Kelly Drain, emergency response supervisor for the Billings refinery, said two divisions were using absorbent pads and booms to leach up oil from the riverbanks as part of the initial 24-hour response to the spill. Division A was working the area from Laurel to Duck Creek Bridge and Division B was working from Duck Creek Bridge up to Lockwood, he said.

The crew working on Thiel Road near Laurel placed absorbent pads and absorbent booms along the side of the road where the Yellowstone River had spilled over its banks. They poked the pads with long poles to sop up more of the black goo.

Thick oil gathered into a small eddy on the edge of the river, and there was a strong odor in the air. The black oil also coated grass on both sides of the road.


Bob Gibson, information officer for Fish, Wildlife and Parks in Billings, talked about the long-term effects of oil pooling in the shallow areas of the river.

"The biggest one is not going to be the fact that fish get oil in them and die," Gibson said. "But all the little things that fish eat get oil on them and die so there's less for fish to eat."

As the high water recedes and the oil remains, any organisms that exist in the silt "will not be in good shape," he said. Gibson added that tiny organisms that feed on the oil could use up a lot of dissolved oxygen, leaving less of it for fish.

Water safety

The Billings Water Department shut down its intake line from the river on Friday night when the pipeline break was first reported. Crews there tested the water all night and found the water was safe. The intake was turned back on at 5:30 a.m. Saturday, Winslow said.

The water treatment plant was operating at full capacity Saturday. Public Works Director Dave Mumford said in a news release that the city immediately put booms and absorbent pads in place at the plant after learning of the spill. Gates around the plant's intakes were closed, and sand filters at the plant took care of any oil that may have made it past those precautions.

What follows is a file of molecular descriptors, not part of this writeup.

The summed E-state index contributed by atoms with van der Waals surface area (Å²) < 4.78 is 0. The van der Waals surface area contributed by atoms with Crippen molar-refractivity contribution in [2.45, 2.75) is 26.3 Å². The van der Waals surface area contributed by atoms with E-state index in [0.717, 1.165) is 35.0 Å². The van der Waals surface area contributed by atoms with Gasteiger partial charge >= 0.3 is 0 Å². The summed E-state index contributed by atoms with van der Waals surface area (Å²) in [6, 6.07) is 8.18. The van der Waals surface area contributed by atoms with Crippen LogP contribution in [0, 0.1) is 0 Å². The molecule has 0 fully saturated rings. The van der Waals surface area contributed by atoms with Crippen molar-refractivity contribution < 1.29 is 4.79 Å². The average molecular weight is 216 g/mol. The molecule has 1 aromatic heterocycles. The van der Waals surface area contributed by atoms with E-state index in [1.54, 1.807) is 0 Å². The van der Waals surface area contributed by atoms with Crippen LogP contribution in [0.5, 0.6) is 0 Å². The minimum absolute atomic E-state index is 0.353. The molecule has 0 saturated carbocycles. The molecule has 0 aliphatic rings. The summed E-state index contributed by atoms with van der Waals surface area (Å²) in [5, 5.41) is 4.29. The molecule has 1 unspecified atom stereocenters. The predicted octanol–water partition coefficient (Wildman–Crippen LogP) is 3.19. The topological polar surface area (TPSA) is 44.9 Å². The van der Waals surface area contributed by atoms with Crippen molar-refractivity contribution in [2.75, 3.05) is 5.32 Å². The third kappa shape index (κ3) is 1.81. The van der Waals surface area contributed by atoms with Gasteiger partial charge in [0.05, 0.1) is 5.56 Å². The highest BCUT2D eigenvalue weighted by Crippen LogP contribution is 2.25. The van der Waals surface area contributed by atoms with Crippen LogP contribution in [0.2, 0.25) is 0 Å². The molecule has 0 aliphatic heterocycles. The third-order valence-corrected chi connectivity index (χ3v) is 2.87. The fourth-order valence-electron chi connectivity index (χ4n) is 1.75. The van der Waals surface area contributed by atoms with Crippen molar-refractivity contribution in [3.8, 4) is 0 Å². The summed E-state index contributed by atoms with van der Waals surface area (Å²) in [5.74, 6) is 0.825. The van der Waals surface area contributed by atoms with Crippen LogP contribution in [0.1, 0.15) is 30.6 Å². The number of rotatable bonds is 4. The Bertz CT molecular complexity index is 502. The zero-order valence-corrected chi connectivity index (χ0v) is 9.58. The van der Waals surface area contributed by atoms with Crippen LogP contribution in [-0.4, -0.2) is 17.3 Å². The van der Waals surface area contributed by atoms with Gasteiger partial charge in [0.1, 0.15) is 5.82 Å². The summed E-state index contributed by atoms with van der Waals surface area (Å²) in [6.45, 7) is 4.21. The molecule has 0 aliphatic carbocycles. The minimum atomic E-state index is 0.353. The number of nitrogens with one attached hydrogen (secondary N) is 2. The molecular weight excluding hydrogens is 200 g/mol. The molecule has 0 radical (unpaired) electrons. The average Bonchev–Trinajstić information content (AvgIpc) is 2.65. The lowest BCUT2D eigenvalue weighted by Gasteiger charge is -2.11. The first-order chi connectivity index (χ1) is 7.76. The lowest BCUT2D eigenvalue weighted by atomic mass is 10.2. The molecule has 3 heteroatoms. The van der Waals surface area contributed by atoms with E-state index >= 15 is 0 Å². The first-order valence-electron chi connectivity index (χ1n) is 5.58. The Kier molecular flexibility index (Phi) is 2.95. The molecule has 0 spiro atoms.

All down the river, municipal water departments will be watching for oil and testing the water to decide if they'll shut down their intake lines.

Aiding the water plants is the fact that oil floats on water. The Yellowstone is running at 14 feet and intake lines at the water plant sit near the bottom of the river at around 3 feet.

Winslow said oil pipelines have been built and installed under the Yellowstone riverbed for years.

"This is the first time I've heard of a rupture," he said.

Faulty communication

Custer County officials expressed some frustration Saturday morning that communities downstream from Billings had not been properly notified of Friday night's oil spill.

"Nobody had been informed," said James Zabrocki, Custer County director of disaster and emergency services.

Zabrocki got a call Saturday morning from a Miles City public utilities official who read about the oil spill in news reports online.

According to Zabrocki, when he called the state Disaster and Emergency Services office, he was told the state Department of Environmental Quality was supposed to be calling the communities downriver.

"I don't know if that ever happened," Zabrocki said.

At this point, Custer County officials are watching and waiting. Zabrocki said they'd monitor water quality and shut down intake at the city's water treatment plant if they start seeing oil.

"That's about it," he said. "That's about all we can do."

Likewise, no word of the spill came to Treasure County through official state channels.

Noelle Pinkerton, Treasure County director of disaster and emergency services, first heard about the oil spill Saturday morning from a town council member who had read news of the spill. Shortly thereafter, a dispatcher with the county sheriff called to relay the news.

Pinkerton spent the morning notifying ditch owners, farmers and other landowners with riverfront access of the oil spill and that it's moving their way.

"I just got through talking to folks," she said.

Associated Press reporter Matthew Brown contributed to this report.

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Contact Rob Rogers at rrogers@billingsgazette.com or 657-1231.